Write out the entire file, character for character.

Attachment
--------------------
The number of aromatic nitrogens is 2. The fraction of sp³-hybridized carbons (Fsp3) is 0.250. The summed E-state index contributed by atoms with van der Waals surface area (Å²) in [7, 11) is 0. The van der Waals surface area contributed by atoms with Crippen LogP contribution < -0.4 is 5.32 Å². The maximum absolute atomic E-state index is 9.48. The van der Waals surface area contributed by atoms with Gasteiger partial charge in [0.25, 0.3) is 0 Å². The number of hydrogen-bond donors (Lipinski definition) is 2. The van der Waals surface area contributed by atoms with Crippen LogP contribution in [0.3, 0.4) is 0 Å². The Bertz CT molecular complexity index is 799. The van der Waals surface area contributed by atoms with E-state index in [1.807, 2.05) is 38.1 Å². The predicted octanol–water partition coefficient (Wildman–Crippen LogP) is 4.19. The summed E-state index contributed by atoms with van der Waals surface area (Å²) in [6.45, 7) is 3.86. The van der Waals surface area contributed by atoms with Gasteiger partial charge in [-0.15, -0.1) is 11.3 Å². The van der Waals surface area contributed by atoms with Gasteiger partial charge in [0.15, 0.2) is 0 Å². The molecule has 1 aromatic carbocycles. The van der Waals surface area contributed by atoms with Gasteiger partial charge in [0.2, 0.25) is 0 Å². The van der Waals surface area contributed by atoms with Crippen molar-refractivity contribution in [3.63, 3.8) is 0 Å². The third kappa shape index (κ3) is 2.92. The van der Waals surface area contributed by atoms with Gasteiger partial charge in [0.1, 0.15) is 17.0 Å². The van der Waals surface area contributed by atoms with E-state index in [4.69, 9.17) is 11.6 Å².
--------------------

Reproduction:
The number of aromatic nitrogens is 2. The fraction of sp³-hybridized carbons (Fsp3) is 0.250. The summed E-state index contributed by atoms with van der Waals surface area (Å²) in [7, 11) is 0. The van der Waals surface area contributed by atoms with Crippen LogP contribution < -0.4 is 5.32 Å². The maximum absolute atomic E-state index is 9.48. The van der Waals surface area contributed by atoms with Gasteiger partial charge in [0.25, 0.3) is 0 Å². The number of hydrogen-bond donors (Lipinski definition) is 2. The van der Waals surface area contributed by atoms with Crippen LogP contribution in [0.3, 0.4) is 0 Å². The Bertz CT molecular complexity index is 799. The van der Waals surface area contributed by atoms with E-state index in [1.807, 2.05) is 38.1 Å². The predicted octanol–water partition coefficient (Wildman–Crippen LogP) is 4.19. The summed E-state index contributed by atoms with van der Waals surface area (Å²) in [6.45, 7) is 3.86. The van der Waals surface area contributed by atoms with Gasteiger partial charge in [-0.15, -0.1) is 11.3 Å². The van der Waals surface area contributed by atoms with Gasteiger partial charge in [0.15, 0.2) is 0 Å². The molecule has 1 aromatic carbocycles. The van der Waals surface area contributed by atoms with Gasteiger partial charge in [0.2, 0.25) is 0 Å². The van der Waals surface area contributed by atoms with Crippen molar-refractivity contribution in [3.63, 3.8) is 0 Å². The third kappa shape index (κ3) is 2.92. The van der Waals surface area contributed by atoms with Gasteiger partial charge in [0.1, 0.15) is 17.0 Å². The van der Waals surface area contributed by atoms with E-state index in [4.69, 9.17) is 11.6 Å².